GE Capital shows the way with a high-tech eye tracking lab

General Electric (GE) is a household name synonymous to innovation. Objective Digital recently teamed up with the User Experience (UX) team at GE Capital in Melbourne to help setup their next-generation eye tracking lab in Melbourne as part of their new UX initiatives. It was a lab that made even our experienced eye tracking consultants drool. So what was so special about the eye tracking setup?

Let’s look at how the setup was designed to ensure that every step of a usability session would run smoothly:

Interviewing

The eye tracking testing lab in Melbourne is where the action happens. This is where the user or customer comes in contact with the product. GE’s brightly lit and spacious testing lab meant that participants would feel comfortable. Since it looked like someone’s office, participants would not have to go too much out of their own normal working environment.

Traditional usability testing involves assessing the usability of a product by watching the behaviour of the participants. With the latest eye tracker from Tobii, the X2-30 Compact, GE are now able to see where the customers are looking at. The eye tracker is so portable that it evens fits in your pocket! This results in a drastic reduction in research effect as participants forget that their eyes are being tracked and display their natural behaviour.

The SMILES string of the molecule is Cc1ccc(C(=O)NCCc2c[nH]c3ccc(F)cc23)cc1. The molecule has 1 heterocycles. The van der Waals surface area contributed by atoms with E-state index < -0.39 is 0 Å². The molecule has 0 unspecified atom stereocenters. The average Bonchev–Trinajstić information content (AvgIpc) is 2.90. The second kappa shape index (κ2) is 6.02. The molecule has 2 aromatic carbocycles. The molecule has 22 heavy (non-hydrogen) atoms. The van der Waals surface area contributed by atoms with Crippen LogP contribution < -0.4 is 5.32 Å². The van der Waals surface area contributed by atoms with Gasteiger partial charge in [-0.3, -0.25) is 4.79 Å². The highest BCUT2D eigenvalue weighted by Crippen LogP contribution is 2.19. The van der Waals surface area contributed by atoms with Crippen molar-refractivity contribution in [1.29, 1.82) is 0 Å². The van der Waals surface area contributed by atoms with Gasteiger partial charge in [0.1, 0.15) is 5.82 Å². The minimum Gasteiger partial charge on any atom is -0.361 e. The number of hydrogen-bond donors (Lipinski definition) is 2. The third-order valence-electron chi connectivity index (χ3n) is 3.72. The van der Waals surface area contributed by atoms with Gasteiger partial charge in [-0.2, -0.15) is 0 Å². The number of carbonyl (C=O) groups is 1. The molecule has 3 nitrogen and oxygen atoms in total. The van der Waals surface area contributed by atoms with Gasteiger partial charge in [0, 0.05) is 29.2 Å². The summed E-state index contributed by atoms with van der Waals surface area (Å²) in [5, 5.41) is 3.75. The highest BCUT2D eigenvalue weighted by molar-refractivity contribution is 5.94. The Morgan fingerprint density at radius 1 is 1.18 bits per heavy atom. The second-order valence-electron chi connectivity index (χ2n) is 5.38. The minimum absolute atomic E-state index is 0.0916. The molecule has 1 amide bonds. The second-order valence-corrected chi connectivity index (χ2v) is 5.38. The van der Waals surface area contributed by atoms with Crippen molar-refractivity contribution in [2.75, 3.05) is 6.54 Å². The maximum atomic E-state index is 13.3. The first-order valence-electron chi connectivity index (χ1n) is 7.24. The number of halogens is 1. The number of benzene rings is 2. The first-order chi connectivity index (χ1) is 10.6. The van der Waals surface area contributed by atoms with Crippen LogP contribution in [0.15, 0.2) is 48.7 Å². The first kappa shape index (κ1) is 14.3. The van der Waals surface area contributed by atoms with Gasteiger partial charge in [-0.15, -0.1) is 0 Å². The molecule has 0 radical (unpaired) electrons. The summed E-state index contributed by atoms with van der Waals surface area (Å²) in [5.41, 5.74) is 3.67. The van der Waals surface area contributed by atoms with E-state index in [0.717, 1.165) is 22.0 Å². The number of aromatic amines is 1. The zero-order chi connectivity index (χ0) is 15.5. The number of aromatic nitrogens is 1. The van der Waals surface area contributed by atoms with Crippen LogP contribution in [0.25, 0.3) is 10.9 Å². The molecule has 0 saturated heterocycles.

Eye Tracking lab Melbourne

GE’s Eye Tracking lab In Melbourne

Mobile Device Eye Tracker

GE Capital also have a Tobii Mobile Device Eye Tracking Stand. For eye tracking mobile apps. It looks like this.

GE's mobile device eye tracker in Melbourne

Recording

Tobii’s eye tracking software, Tobii Studio allows seamless and simultaneously eye tracking and recording of the participant’s activities. Showing a real user talking about your product (e.g. how they didn’t notice a call to action or couldn’t make sense of the information on a page) is the easiest way to convince stakeholders of the value of usability testing and the importance of improving the design.

Tobii X2-30 Compact Eye Tracker in Melbourne at GE Capital

Eye Tracker in Melbourne research Lab with GE Capital

Observing Eye Tracking in Melbourne

Even better than showing stakeholders recorded clips of usability sessions is to let them watch the sessions live. GE had this covered with a big screen showing 3 videos at the same time:

  1. the stimulus with the participant’s eye gaze superimposed on top of it,
  2. the participant’s face to capture their facial expressions, and
  3. the fly-on-the-wall view of the testing lab to observe the things participants usually point at on the stimulus using their fingers.
Observation room for eye tracking in Melbourne

Observation room at GE Capital

Observers also had a choice of viewing the eye tracking session through a one-way mirror in the adjoining room (think CSI!). The room also had a live recording software which synced all video inputs into one.

Dark room with one-way mirror and eye tracking live recording

Dark room with one-way mirror and live recording

Collaborating the eye tracker